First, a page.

Mapping the 'Most Favored Nation’

For most of the larger multichannel video-programming distributors (MVPDs), the use of a most favored nations (MFN) clause has become ubiquitous. The typical clause is meant to protect a distributor by providing that if a programmer grants more favorable treatment to any other distributor, then the programmer will provide the same favorable terms to the distributor. But the divergence between how distributors interpret the application of the clause from that of programmers raises the question of just how effective the clause is in protecting them.

In theory, MFN clauses are designed as a safety net, guaranteeing that a programmer will never treat the distributor less favorably than any other distributor of its programming. However, in practice, almost all such clauses contain “triggers” or qualifying language which reduce their application. For example, such clauses generally prohibit a programmer from offering more favorable terms to any other distributor that delivers the service to fewer subscribers. That standard is fairly straightforward.

But in other cases, the standard is often ambiguous. Many distribution agreements require the contracts to be “taken as a whole” in determining whether one distribution agreement is more favorable than another. Depending upon how creative a programmer wants to be, this can be interpreted many ways, and not necessarily in accordance with the spirit of the MFN clause.

What can be done about closing the perception gap and ensuring that distributors are receiving the benefit of their bargain? There are several solutions. First, if there are matters which are deemed to be vital to a distributor, that party should not rely on an MFN clause to secure its rights. Rather, it should spend the time to negotiate an explicit grant of the necessary rights in the agreement. Second, if there are matters which a distributor considers vital to its interests but which the programmer refuses to deal with other than on an MFN basis, such matters should be dealt with separate and apart from the typical omnibus MFN clause.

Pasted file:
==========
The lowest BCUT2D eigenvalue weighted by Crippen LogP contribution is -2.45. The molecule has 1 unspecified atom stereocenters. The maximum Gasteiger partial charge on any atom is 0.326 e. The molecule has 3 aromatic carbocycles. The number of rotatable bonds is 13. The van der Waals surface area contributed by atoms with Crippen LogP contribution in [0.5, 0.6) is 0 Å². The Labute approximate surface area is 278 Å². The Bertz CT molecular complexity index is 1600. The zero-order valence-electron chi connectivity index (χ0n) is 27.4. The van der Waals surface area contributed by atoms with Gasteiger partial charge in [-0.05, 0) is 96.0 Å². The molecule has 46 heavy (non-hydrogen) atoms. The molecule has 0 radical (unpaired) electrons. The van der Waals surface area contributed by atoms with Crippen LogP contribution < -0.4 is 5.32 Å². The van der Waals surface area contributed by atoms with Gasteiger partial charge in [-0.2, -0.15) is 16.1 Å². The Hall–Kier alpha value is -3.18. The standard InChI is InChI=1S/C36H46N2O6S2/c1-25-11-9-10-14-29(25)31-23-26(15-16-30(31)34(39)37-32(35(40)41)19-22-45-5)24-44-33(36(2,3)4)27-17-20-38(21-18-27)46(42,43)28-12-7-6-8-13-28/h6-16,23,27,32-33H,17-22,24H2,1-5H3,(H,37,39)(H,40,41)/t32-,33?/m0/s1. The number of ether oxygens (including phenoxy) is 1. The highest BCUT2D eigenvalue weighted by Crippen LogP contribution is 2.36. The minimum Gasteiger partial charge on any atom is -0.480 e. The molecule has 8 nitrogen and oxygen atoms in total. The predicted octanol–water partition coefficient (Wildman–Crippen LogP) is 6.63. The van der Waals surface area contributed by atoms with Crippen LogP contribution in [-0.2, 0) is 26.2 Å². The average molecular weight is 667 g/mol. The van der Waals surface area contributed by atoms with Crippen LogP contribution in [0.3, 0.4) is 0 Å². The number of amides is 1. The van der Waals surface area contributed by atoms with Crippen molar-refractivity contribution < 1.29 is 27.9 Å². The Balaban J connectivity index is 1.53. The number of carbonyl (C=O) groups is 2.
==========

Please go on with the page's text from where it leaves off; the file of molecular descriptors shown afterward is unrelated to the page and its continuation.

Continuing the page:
For example, if obtaining interactive or HDTV rights to a service is important enough, deal with this in a separate section where the MFN grant is made unconditional. By dealing with vital matters in this way, the distributor will avoid having to litigate with the programmer about whether or not conditions exist which trigger the application of the distributor’s MFN protections. Third, the distributor should ensure that it has a right to audit programmer MFN compliance.

Fourth, distributors should audit at least one or two programmers each year. Once word gets out that the distributor is serious enough about safeguarding its rights to actually conduct audits, the more vigilant programmers will be. Breaches related to the undercalculation of license fees will often trigger contractual late-payment penalties which safeguard the economic interest of the distributor. But what of MFN breaches that relate to so-called “non-economic” terms such as video-on-demand, interactive and HDTV rights? This leads to the fifth solution, which is to include a provision that MFN breaches for noneconomic benefits will result in a reduction in the license fees to the programmer. If a distributor has enough leverage, perhaps this reduction can even be made retroactive to the contract term’s effective date.